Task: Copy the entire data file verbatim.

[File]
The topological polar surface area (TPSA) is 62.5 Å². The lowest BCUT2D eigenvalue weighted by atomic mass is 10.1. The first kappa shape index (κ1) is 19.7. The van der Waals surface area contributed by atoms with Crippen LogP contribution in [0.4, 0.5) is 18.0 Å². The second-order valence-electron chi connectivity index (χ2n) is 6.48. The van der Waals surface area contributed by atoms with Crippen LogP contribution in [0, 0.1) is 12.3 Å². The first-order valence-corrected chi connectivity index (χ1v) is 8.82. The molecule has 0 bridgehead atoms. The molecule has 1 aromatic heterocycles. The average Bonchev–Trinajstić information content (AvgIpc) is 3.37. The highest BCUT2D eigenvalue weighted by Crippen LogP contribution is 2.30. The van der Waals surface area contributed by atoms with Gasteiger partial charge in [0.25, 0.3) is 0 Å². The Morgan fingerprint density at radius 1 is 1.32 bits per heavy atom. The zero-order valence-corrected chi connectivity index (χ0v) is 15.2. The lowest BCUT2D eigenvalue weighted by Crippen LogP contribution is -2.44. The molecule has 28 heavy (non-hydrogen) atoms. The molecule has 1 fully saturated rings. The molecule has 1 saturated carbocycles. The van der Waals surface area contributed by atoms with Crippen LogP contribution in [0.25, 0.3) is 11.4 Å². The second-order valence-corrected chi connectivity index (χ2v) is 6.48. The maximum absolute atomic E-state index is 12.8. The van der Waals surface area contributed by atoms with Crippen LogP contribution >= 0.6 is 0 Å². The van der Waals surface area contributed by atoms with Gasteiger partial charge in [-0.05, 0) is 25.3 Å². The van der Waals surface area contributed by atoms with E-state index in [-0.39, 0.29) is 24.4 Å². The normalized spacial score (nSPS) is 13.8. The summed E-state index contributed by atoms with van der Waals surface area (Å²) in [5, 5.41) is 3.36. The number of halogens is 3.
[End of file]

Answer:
The topological polar surface area (TPSA) is 62.5 Å². The lowest BCUT2D eigenvalue weighted by atomic mass is 10.1. The first kappa shape index (κ1) is 19.7. The van der Waals surface area contributed by atoms with Crippen LogP contribution in [0.4, 0.5) is 18.0 Å². The second-order valence-electron chi connectivity index (χ2n) is 6.48. The van der Waals surface area contributed by atoms with Crippen LogP contribution in [0, 0.1) is 12.3 Å². The first-order valence-corrected chi connectivity index (χ1v) is 8.82. The molecule has 0 bridgehead atoms. The molecule has 1 aromatic heterocycles. The average Bonchev–Trinajstić information content (AvgIpc) is 3.37. The highest BCUT2D eigenvalue weighted by Crippen LogP contribution is 2.30. The van der Waals surface area contributed by atoms with Gasteiger partial charge in [0.25, 0.3) is 0 Å². The Morgan fingerprint density at radius 1 is 1.32 bits per heavy atom. The zero-order valence-corrected chi connectivity index (χ0v) is 15.2. The lowest BCUT2D eigenvalue weighted by Crippen LogP contribution is -2.44. The molecule has 28 heavy (non-hydrogen) atoms. The molecule has 1 fully saturated rings. The molecule has 1 saturated carbocycles. The van der Waals surface area contributed by atoms with Crippen LogP contribution in [0.25, 0.3) is 11.4 Å². The second-order valence-corrected chi connectivity index (χ2v) is 6.48. The maximum absolute atomic E-state index is 12.8. The van der Waals surface area contributed by atoms with Crippen LogP contribution >= 0.6 is 0 Å². The van der Waals surface area contributed by atoms with Gasteiger partial charge in [-0.05, 0) is 25.3 Å². The van der Waals surface area contributed by atoms with E-state index in [-0.39, 0.29) is 24.4 Å². The normalized spacial score (nSPS) is 13.8. The summed E-state index contributed by atoms with van der Waals surface area (Å²) in [5, 5.41) is 3.36. The number of halogens is 3.